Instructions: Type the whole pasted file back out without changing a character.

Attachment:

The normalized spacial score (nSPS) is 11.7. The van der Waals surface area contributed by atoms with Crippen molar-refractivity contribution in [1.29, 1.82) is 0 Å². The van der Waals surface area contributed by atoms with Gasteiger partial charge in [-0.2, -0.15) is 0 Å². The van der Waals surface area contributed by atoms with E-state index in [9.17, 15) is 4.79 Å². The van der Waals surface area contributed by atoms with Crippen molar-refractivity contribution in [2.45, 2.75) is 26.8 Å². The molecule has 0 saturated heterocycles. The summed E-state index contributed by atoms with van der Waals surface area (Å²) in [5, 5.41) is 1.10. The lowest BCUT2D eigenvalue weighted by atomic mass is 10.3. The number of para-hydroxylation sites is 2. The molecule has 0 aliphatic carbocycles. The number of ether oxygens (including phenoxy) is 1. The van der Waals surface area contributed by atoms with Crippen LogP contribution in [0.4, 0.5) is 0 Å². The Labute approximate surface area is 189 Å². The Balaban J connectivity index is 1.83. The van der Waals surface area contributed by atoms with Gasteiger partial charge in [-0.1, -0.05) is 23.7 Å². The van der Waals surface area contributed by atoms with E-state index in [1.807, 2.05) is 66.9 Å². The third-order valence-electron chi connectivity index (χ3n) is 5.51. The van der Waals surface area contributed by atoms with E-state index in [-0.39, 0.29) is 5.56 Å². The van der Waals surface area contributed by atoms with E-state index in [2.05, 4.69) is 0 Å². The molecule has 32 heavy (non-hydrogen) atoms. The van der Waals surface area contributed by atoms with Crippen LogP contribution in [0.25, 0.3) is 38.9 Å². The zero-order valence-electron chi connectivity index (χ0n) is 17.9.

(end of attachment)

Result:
The normalized spacial score (nSPS) is 11.7. The van der Waals surface area contributed by atoms with Crippen molar-refractivity contribution in [1.29, 1.82) is 0 Å². The van der Waals surface area contributed by atoms with Gasteiger partial charge in [-0.2, -0.15) is 0 Å². The van der Waals surface area contributed by atoms with E-state index in [9.17, 15) is 4.79 Å². The van der Waals surface area contributed by atoms with Crippen molar-refractivity contribution in [2.45, 2.75) is 26.8 Å². The molecule has 0 saturated heterocycles. The summed E-state index contributed by atoms with van der Waals surface area (Å²) in [5, 5.41) is 1.10. The lowest BCUT2D eigenvalue weighted by atomic mass is 10.3. The number of para-hydroxylation sites is 2. The molecule has 0 aliphatic carbocycles. The number of ether oxygens (including phenoxy) is 1. The van der Waals surface area contributed by atoms with Crippen LogP contribution in [0.4, 0.5) is 0 Å². The Labute approximate surface area is 189 Å². The Balaban J connectivity index is 1.83. The van der Waals surface area contributed by atoms with Gasteiger partial charge in [-0.1, -0.05) is 23.7 Å². The van der Waals surface area contributed by atoms with E-state index in [1.807, 2.05) is 66.9 Å². The third-order valence-electron chi connectivity index (χ3n) is 5.51. The van der Waals surface area contributed by atoms with E-state index in [-0.39, 0.29) is 5.56 Å². The van der Waals surface area contributed by atoms with E-state index in [2.05, 4.69) is 0 Å². The molecule has 32 heavy (non-hydrogen) atoms. The van der Waals surface area contributed by atoms with Crippen LogP contribution in [0.25, 0.3) is 38.9 Å². The zero-order valence-electron chi connectivity index (χ0n) is 17.9.